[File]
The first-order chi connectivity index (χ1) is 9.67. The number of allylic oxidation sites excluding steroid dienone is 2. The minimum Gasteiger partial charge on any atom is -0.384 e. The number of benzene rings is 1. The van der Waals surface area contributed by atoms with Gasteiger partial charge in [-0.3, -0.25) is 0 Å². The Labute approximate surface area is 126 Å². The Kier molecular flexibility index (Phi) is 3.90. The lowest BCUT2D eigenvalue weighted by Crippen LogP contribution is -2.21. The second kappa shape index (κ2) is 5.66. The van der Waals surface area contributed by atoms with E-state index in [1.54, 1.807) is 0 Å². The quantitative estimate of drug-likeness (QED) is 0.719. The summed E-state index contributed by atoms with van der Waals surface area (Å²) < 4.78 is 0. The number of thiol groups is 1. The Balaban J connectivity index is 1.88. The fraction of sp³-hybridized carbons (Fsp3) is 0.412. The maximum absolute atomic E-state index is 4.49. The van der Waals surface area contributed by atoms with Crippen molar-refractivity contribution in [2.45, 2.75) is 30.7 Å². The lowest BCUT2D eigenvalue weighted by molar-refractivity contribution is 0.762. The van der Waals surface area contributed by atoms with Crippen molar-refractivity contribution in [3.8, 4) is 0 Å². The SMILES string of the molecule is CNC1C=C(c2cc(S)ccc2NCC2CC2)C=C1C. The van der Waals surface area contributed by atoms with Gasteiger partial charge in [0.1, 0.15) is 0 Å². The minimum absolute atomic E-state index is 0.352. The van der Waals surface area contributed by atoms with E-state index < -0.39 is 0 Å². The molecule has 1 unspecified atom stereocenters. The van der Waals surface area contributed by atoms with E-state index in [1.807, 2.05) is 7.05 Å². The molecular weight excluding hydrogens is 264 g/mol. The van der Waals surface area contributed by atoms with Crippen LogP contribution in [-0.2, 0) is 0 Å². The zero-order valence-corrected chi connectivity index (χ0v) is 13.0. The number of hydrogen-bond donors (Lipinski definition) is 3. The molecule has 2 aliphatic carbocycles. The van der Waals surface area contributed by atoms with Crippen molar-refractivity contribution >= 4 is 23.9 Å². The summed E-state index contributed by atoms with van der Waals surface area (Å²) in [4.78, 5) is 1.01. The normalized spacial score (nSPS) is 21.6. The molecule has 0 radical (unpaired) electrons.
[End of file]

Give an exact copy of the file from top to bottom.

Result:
The first-order chi connectivity index (χ1) is 9.67. The number of allylic oxidation sites excluding steroid dienone is 2. The minimum Gasteiger partial charge on any atom is -0.384 e. The number of benzene rings is 1. The van der Waals surface area contributed by atoms with Gasteiger partial charge in [-0.3, -0.25) is 0 Å². The Labute approximate surface area is 126 Å². The Kier molecular flexibility index (Phi) is 3.90. The lowest BCUT2D eigenvalue weighted by Crippen LogP contribution is -2.21. The second kappa shape index (κ2) is 5.66. The van der Waals surface area contributed by atoms with E-state index in [1.54, 1.807) is 0 Å². The quantitative estimate of drug-likeness (QED) is 0.719. The summed E-state index contributed by atoms with van der Waals surface area (Å²) < 4.78 is 0. The number of thiol groups is 1. The Balaban J connectivity index is 1.88. The fraction of sp³-hybridized carbons (Fsp3) is 0.412. The maximum absolute atomic E-state index is 4.49. The van der Waals surface area contributed by atoms with Crippen molar-refractivity contribution in [2.45, 2.75) is 30.7 Å². The lowest BCUT2D eigenvalue weighted by molar-refractivity contribution is 0.762. The van der Waals surface area contributed by atoms with Crippen molar-refractivity contribution in [3.8, 4) is 0 Å². The SMILES string of the molecule is CNC1C=C(c2cc(S)ccc2NCC2CC2)C=C1C. The van der Waals surface area contributed by atoms with Gasteiger partial charge in [0.1, 0.15) is 0 Å². The minimum absolute atomic E-state index is 0.352. The van der Waals surface area contributed by atoms with E-state index < -0.39 is 0 Å². The molecule has 1 unspecified atom stereocenters. The van der Waals surface area contributed by atoms with E-state index in [1.807, 2.05) is 7.05 Å². The molecular weight excluding hydrogens is 264 g/mol. The van der Waals surface area contributed by atoms with Crippen LogP contribution in [-0.2, 0) is 0 Å². The zero-order valence-corrected chi connectivity index (χ0v) is 13.0. The number of hydrogen-bond donors (Lipinski definition) is 3. The molecule has 2 aliphatic carbocycles. The van der Waals surface area contributed by atoms with Crippen molar-refractivity contribution >= 4 is 23.9 Å². The summed E-state index contributed by atoms with van der Waals surface area (Å²) in [4.78, 5) is 1.01. The normalized spacial score (nSPS) is 21.6. The molecule has 0 radical (unpaired) electrons.